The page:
Alert September 18, 2012

SEC Submits Credit Rating Standardization Study to Congress

In response to a mandate in the Dodd-Frank Act, the SEC submitted to Congress a study prepared by its staff on the feasibility and desirability of standardizing certain elements of credit ratings and their underlying methodologies.  As directed by the statute, the study examines the viability and practicability of: (i) standardizing credit rating terminology; (ii) standardizing the market stress conditions under which ratings are evaluated; (iii) requiring a quantitative correspondence between credit ratings and a range of default probabilities and loss expectations (under standardized conditions of market stress); and (iv) standardizing credit rating terminology across asset classes.  The SEC staff solicited public comment regarding the mandated topics, and reviewed publicly available information on the subject of standardization in credit ratings.  The study sets forth a number of findings, as follows:

  • Standardizing credit rating terminology may facilitate comparison of credit ratings across agencies and could result in a decrease in the opportunities for manipulating credit ratings, although this may not be feasible given the number and uniqueness of rating scales and the variances in methodologies used by credit rating agencies. 
  • Requiring a quantitative correspondence between credit ratings and a range of default probabilities and loss expectations could lead to greater accountability; however, such correspondence may not always exist because credit ratings are also based on qualitative factors.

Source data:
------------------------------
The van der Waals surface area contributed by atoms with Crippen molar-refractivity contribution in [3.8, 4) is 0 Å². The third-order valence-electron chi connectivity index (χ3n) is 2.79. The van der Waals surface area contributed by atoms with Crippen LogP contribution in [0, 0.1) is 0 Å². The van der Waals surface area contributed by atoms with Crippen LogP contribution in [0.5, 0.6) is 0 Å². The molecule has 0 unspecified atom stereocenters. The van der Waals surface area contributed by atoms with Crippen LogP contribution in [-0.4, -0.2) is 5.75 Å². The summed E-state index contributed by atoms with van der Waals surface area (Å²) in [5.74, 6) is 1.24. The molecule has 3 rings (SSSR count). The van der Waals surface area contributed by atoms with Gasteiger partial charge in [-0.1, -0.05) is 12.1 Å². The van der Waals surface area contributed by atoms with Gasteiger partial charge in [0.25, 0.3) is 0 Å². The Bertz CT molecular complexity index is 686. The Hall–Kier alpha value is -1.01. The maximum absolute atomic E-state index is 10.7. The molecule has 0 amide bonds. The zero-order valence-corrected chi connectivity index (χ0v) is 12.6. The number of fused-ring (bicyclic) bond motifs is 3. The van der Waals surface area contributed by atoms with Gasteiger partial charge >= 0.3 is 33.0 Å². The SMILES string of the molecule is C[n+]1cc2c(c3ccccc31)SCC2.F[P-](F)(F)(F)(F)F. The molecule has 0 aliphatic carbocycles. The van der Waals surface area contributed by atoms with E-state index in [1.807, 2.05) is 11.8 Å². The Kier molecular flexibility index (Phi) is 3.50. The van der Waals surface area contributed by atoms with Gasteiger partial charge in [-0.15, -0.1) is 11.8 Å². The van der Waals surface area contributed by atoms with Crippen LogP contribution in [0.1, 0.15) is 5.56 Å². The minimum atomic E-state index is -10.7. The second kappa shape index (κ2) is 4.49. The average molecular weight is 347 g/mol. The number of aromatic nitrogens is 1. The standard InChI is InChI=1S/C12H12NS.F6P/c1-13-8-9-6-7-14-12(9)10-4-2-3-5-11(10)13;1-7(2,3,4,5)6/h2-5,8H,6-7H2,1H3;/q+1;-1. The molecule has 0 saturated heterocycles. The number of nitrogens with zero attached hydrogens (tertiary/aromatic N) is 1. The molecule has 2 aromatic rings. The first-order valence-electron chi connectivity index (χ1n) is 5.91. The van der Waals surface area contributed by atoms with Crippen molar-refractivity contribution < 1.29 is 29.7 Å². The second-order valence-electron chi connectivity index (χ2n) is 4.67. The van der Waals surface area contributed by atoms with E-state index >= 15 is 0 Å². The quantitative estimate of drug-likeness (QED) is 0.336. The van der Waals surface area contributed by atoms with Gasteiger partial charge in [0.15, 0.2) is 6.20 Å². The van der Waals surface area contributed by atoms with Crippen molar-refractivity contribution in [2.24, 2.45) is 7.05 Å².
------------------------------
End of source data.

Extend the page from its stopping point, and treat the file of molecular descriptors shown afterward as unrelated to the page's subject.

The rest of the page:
• Most credit rating agencies believe it is desirable to have standard credit rating terminology across all asset classes; however, credit ratings have not historically been comparable across asset classes. 
  • Transparency in credit ratings may be more achievable and more practicable than implementing standardization.

Based on these findings, the SEC staff recommended that no further action be taken with respect to: (i) standardization of credit rating terminology; (ii) standardizing the market stress conditions under which ratings are evaluated; (iii) requiring a quantitative correspondence between credit ratings and a range of default probabilities and loss expectations (under standardized conditions of market stress); and (iv) standardizing credit rating terminology across asset classes.   In addition, the staff concluded that it would be more efficient to focus on the rulemaking initiatives mandated under the Dodd-Frank Act with respect to credit ratings, which, among other things, are designed to promote transparency with respect to the performance of credit ratings and the methodologies used to determine credit ratings.